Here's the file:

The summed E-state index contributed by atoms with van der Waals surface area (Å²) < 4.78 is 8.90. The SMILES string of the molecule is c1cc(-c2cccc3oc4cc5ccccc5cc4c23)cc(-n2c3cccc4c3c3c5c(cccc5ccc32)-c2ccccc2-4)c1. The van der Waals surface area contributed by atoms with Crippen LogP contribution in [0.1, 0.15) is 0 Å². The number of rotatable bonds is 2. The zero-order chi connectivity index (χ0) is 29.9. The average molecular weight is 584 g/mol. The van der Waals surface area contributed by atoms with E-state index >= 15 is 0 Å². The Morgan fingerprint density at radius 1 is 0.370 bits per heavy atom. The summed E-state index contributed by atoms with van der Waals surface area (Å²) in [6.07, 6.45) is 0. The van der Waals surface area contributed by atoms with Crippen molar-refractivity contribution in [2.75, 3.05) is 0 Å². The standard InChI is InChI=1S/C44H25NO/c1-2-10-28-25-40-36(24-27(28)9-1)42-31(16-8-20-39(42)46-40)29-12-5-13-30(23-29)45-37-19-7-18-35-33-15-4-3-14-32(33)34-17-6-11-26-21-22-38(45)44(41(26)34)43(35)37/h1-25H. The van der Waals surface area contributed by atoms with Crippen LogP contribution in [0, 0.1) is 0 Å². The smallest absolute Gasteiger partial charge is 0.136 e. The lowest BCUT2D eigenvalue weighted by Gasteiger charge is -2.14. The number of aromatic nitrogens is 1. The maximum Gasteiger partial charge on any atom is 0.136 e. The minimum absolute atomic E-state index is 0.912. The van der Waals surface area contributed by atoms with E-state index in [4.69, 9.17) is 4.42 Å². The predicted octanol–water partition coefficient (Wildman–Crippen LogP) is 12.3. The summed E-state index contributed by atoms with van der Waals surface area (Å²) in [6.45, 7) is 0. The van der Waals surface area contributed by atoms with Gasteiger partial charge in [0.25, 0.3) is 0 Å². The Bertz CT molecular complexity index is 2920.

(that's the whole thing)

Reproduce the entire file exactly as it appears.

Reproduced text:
The summed E-state index contributed by atoms with van der Waals surface area (Å²) < 4.78 is 8.90. The SMILES string of the molecule is c1cc(-c2cccc3oc4cc5ccccc5cc4c23)cc(-n2c3cccc4c3c3c5c(cccc5ccc32)-c2ccccc2-4)c1. The van der Waals surface area contributed by atoms with Crippen LogP contribution in [0.1, 0.15) is 0 Å². The number of rotatable bonds is 2. The zero-order chi connectivity index (χ0) is 29.9. The average molecular weight is 584 g/mol. The van der Waals surface area contributed by atoms with E-state index >= 15 is 0 Å². The Morgan fingerprint density at radius 1 is 0.370 bits per heavy atom. The summed E-state index contributed by atoms with van der Waals surface area (Å²) in [6.07, 6.45) is 0. The van der Waals surface area contributed by atoms with Crippen molar-refractivity contribution in [2.75, 3.05) is 0 Å². The standard InChI is InChI=1S/C44H25NO/c1-2-10-28-25-40-36(24-27(28)9-1)42-31(16-8-20-39(42)46-40)29-12-5-13-30(23-29)45-37-19-7-18-35-33-15-4-3-14-32(33)34-17-6-11-26-21-22-38(45)44(41(26)34)43(35)37/h1-25H. The van der Waals surface area contributed by atoms with Crippen LogP contribution in [0, 0.1) is 0 Å². The smallest absolute Gasteiger partial charge is 0.136 e. The lowest BCUT2D eigenvalue weighted by Gasteiger charge is -2.14. The number of aromatic nitrogens is 1. The maximum Gasteiger partial charge on any atom is 0.136 e. The minimum absolute atomic E-state index is 0.912. The van der Waals surface area contributed by atoms with E-state index in [4.69, 9.17) is 4.42 Å². The predicted octanol–water partition coefficient (Wildman–Crippen LogP) is 12.3. The summed E-state index contributed by atoms with van der Waals surface area (Å²) in [6.45, 7) is 0. The van der Waals surface area contributed by atoms with Gasteiger partial charge in [0.25, 0.3) is 0 Å². The Bertz CT molecular complexity index is 2920.